Mary Ellen Mark is one of America’s most renowned photographers. Her work centers on emotional proximity exposure of individuals on the fringes of society, similar to iconic Depression-era photographer Dorothea Lange. Her usage of film is irresistible—I am a real pushover for the dramatic effects and monumental appearance of silver gelatin prints (a method of black and white development) in comparison to standard digital prints.
Mark and DABI member and neuroscientist Daniel L. Schacter, Ph.D., recently discussed photography, documentation, and illusion during “The Photographer,” part of the Rubin Museum of Art’s 2013 ongoing Brainwave series. I was delighted to return to the museum where I gave tours during college to K-12 school groups and mentored a teen group as an Apprentice Museum Educator.
At the beginning of their conversation, Schacter asked Mark if a photograph differs from the memory of the events and details surrounding its creation and of the people involved. Following her answer—that she lucidly remembers the circumstances and the people in her photographs—Schacter playfully engaged the audience in an experiment that challenged the faculties of human memory. He read a group of words that were closely associated with one another (and hunger inducing): “cookie,” “moist,” “cake,” etc. Asking the audience whether they heard the word “sweet,” almost everyone raised their hands. Needless to say, most of us were wrong (sigh). We had experienced a false memory, creating the memory of hearing the word because logically it seemed that Schacter should have said it. Mark called the exercise “a trick,” while the rest of us got a lesson in how easy it can be to manipulate the human mind. (To read more about false memory and a similar experience at a Brainwave event, read “The Impact of Memory on Filmaking” by Bill Glovin.)
Schacter explained other experiments that further demonstrate the commonness of false memory, including one by Steve Lindsay, a noted cognitive psychologist. College students were asked by their parents to recall a time when they and their friends were penalized for bringing a slime toy to school and placing it in the teacher’s desk. The experimental group was shown a class picture and the control group saw no photographs. As expected, more participants in the group shown the picture admitted to remembering the event, which never happened.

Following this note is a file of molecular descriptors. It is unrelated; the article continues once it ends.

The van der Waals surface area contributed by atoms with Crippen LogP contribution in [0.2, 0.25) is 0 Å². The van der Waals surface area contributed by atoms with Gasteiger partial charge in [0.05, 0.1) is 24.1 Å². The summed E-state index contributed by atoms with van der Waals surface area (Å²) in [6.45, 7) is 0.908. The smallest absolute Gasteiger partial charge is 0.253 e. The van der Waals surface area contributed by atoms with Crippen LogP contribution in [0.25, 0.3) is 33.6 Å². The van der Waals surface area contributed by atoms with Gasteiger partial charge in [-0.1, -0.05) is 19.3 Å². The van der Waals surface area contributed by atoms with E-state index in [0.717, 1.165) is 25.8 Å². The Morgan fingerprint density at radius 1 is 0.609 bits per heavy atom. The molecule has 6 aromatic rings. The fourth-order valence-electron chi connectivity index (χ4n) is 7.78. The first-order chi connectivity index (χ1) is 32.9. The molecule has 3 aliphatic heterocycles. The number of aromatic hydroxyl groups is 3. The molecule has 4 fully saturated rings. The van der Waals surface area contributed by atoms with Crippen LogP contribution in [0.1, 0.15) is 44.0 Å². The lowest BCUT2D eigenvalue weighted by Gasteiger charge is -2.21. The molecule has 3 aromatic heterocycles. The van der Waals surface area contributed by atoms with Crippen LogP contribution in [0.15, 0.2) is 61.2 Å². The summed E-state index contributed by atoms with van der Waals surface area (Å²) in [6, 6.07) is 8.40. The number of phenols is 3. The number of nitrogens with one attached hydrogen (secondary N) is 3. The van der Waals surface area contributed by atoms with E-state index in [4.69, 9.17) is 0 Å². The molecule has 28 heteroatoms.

Mark was skeptical, feeling that the participants lied because they were eager to please. I was also doubtful, thinking that individuals shown pictures are more likely to agree that an event happens because of the documentation provided. Like most of the students, I would have felt more pressure to answer positively when confronted with evidence, albeit indirect. If a photograph couldn’t jog my memory, I’d feel really dumb.
During the Q&A, a woman in the audience remarked upon the story of a young man who fatally shot a man involved with his girlfriend and suffered through what Mark deemed a “horribly abusive” childhood. He had asked Mark, who had taken a photograph of him when he was a young boy, to send him pictures of his younger self to help explain to his fellow inmates why he was in prison. He strongly believes the photograph is straightforward and affecting for any audience, with a genuineness and persuasiveness that are essential features of documentary photography.
Mark summarized documentary photography as “the truth as one sees it—or the truth as the photographer sees it.” The honesty of the photographer’s depiction may differ from the reality dependent on interpretation or the contextual information that is accessible. But there may be some truth even in an imagined narrative. Viewers may extract the essential meaning from the image, even if the details aren’t correct. In a parallel fashion, Schacter believes false memories may be an expression of focusing more on core meaning than the details of an event or situation, rather than some cognitive lapse. Schacter also mentioned that areas of the brain responsible for the processing of memory and imagination largely overlap. Memory and imagination which construct truth, interact in ways neuroscientists are only beginning to comprehend, he pointed out.
Truth is often a complex ideal, the speakers agreed. An illusion or falsehood provoked by a documentary photograph contains truth; it may contain a cultural and social memory of a time and place that may be partially imagined but still means something to a large number of people. Even if the understanding of a photograph is dissimilar from the reality, the story contrived is most likely the story of someone, somewhere. The Rubin Museum showcases mandalas in Buddhist and Hindu “art,” which are pneumonic devices that present the viewer with a means to an end, a way to imagine oneself becoming the god enclosed within, working through the mazes of the mind and perceived reality to attain a perfect state—enlightenment. According to the Buddha, all reality is illusion; enlightenment is truth. When I reach enlightenment, I’ll let you know…